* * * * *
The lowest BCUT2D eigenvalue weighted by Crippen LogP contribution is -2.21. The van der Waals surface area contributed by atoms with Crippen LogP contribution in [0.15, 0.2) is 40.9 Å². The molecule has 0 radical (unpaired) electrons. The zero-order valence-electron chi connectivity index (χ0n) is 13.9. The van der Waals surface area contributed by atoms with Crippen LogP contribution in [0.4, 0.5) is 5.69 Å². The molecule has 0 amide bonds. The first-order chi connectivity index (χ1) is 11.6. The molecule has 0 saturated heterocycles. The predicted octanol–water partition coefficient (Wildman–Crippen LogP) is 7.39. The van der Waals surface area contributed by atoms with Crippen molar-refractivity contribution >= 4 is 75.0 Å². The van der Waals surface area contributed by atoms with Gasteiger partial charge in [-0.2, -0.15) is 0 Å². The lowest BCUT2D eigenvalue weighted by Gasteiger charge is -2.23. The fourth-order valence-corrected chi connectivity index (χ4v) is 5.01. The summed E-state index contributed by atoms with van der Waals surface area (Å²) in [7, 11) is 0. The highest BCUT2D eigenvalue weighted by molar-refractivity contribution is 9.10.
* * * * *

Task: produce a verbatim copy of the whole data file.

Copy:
The lowest BCUT2D eigenvalue weighted by Crippen LogP contribution is -2.21. The van der Waals surface area contributed by atoms with Crippen LogP contribution in [0.15, 0.2) is 40.9 Å². The molecule has 0 radical (unpaired) electrons. The zero-order valence-electron chi connectivity index (χ0n) is 13.9. The van der Waals surface area contributed by atoms with Crippen LogP contribution in [0.4, 0.5) is 5.69 Å². The molecule has 0 amide bonds. The first-order chi connectivity index (χ1) is 11.6. The molecule has 0 saturated heterocycles. The predicted octanol–water partition coefficient (Wildman–Crippen LogP) is 7.39. The van der Waals surface area contributed by atoms with Crippen molar-refractivity contribution >= 4 is 75.0 Å². The van der Waals surface area contributed by atoms with Gasteiger partial charge in [-0.2, -0.15) is 0 Å². The lowest BCUT2D eigenvalue weighted by Gasteiger charge is -2.23. The fourth-order valence-corrected chi connectivity index (χ4v) is 5.01. The summed E-state index contributed by atoms with van der Waals surface area (Å²) in [7, 11) is 0. The highest BCUT2D eigenvalue weighted by molar-refractivity contribution is 9.10.